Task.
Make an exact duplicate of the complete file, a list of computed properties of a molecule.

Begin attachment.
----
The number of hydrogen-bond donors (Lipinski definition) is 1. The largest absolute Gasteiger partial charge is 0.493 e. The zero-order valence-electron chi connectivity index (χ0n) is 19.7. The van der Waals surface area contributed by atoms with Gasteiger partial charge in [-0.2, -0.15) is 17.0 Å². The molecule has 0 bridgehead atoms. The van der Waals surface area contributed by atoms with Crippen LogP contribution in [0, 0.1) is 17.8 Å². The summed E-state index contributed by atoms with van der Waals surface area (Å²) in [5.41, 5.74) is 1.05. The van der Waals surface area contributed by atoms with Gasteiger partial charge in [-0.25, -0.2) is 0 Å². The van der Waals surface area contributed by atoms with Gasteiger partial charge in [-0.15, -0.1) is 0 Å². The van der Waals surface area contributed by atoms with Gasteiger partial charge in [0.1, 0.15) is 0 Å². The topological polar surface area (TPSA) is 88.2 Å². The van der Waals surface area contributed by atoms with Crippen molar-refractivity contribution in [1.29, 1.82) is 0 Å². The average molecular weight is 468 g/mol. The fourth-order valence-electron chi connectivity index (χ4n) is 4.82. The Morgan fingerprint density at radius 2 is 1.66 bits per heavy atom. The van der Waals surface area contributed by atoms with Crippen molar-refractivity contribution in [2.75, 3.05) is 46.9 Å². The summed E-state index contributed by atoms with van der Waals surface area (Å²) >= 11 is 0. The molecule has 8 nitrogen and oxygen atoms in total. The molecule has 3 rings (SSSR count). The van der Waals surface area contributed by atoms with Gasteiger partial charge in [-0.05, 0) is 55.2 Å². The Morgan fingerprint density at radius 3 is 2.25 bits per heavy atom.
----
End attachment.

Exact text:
The number of hydrogen-bond donors (Lipinski definition) is 1. The largest absolute Gasteiger partial charge is 0.493 e. The zero-order valence-electron chi connectivity index (χ0n) is 19.7. The van der Waals surface area contributed by atoms with Gasteiger partial charge in [-0.2, -0.15) is 17.0 Å². The molecule has 0 bridgehead atoms. The van der Waals surface area contributed by atoms with Crippen LogP contribution in [0, 0.1) is 17.8 Å². The summed E-state index contributed by atoms with van der Waals surface area (Å²) in [5.41, 5.74) is 1.05. The van der Waals surface area contributed by atoms with Gasteiger partial charge in [-0.25, -0.2) is 0 Å². The van der Waals surface area contributed by atoms with Gasteiger partial charge in [-0.15, -0.1) is 0 Å². The van der Waals surface area contributed by atoms with Gasteiger partial charge in [0.1, 0.15) is 0 Å². The topological polar surface area (TPSA) is 88.2 Å². The van der Waals surface area contributed by atoms with Crippen molar-refractivity contribution in [1.29, 1.82) is 0 Å². The average molecular weight is 468 g/mol. The fourth-order valence-electron chi connectivity index (χ4n) is 4.82. The Morgan fingerprint density at radius 2 is 1.66 bits per heavy atom. The van der Waals surface area contributed by atoms with Crippen molar-refractivity contribution in [2.75, 3.05) is 46.9 Å². The summed E-state index contributed by atoms with van der Waals surface area (Å²) >= 11 is 0. The molecule has 8 nitrogen and oxygen atoms in total. The molecule has 3 rings (SSSR count). The van der Waals surface area contributed by atoms with Gasteiger partial charge in [-0.05, 0) is 55.2 Å². The Morgan fingerprint density at radius 3 is 2.25 bits per heavy atom.